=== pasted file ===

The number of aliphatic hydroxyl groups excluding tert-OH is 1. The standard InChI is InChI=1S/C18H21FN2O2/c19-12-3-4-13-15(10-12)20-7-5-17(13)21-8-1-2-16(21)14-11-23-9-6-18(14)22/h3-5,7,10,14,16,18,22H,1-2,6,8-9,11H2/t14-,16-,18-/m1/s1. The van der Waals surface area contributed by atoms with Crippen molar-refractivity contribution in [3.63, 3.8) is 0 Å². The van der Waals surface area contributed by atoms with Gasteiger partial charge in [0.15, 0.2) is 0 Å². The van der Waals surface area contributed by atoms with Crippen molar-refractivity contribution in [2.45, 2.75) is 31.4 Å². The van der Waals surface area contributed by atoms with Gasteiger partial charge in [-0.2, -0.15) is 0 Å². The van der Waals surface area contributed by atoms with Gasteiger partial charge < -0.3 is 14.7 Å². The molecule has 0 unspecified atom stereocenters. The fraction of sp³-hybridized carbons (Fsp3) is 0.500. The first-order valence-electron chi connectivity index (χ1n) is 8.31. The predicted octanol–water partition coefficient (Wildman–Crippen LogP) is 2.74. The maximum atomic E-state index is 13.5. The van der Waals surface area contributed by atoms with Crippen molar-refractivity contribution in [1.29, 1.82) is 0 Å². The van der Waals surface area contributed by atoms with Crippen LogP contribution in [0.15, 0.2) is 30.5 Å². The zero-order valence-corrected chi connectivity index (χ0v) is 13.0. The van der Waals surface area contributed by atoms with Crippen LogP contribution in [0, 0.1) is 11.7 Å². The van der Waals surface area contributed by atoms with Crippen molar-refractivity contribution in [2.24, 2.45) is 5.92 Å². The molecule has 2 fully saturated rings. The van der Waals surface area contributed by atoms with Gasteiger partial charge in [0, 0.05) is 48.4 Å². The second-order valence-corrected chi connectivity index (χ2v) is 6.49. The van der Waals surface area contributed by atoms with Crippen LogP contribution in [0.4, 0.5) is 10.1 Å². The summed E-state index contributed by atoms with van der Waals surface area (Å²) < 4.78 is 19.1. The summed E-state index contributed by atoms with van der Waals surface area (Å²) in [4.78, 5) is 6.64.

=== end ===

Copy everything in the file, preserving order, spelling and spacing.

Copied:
The number of aliphatic hydroxyl groups excluding tert-OH is 1. The standard InChI is InChI=1S/C18H21FN2O2/c19-12-3-4-13-15(10-12)20-7-5-17(13)21-8-1-2-16(21)14-11-23-9-6-18(14)22/h3-5,7,10,14,16,18,22H,1-2,6,8-9,11H2/t14-,16-,18-/m1/s1. The van der Waals surface area contributed by atoms with Crippen molar-refractivity contribution in [3.63, 3.8) is 0 Å². The van der Waals surface area contributed by atoms with Gasteiger partial charge in [0.15, 0.2) is 0 Å². The van der Waals surface area contributed by atoms with Crippen molar-refractivity contribution in [2.45, 2.75) is 31.4 Å². The van der Waals surface area contributed by atoms with Gasteiger partial charge in [-0.2, -0.15) is 0 Å². The van der Waals surface area contributed by atoms with Gasteiger partial charge < -0.3 is 14.7 Å². The molecule has 0 unspecified atom stereocenters. The fraction of sp³-hybridized carbons (Fsp3) is 0.500. The first-order valence-electron chi connectivity index (χ1n) is 8.31. The predicted octanol–water partition coefficient (Wildman–Crippen LogP) is 2.74. The maximum atomic E-state index is 13.5. The van der Waals surface area contributed by atoms with Crippen molar-refractivity contribution in [1.29, 1.82) is 0 Å². The van der Waals surface area contributed by atoms with Crippen LogP contribution in [0.15, 0.2) is 30.5 Å². The zero-order valence-corrected chi connectivity index (χ0v) is 13.0. The van der Waals surface area contributed by atoms with Crippen LogP contribution in [0, 0.1) is 11.7 Å². The van der Waals surface area contributed by atoms with Crippen molar-refractivity contribution in [2.24, 2.45) is 5.92 Å². The molecule has 2 fully saturated rings. The van der Waals surface area contributed by atoms with Gasteiger partial charge in [0, 0.05) is 48.4 Å². The second-order valence-corrected chi connectivity index (χ2v) is 6.49. The van der Waals surface area contributed by atoms with Crippen LogP contribution in [0.4, 0.5) is 10.1 Å². The summed E-state index contributed by atoms with van der Waals surface area (Å²) < 4.78 is 19.1. The summed E-state index contributed by atoms with van der Waals surface area (Å²) in [4.78, 5) is 6.64.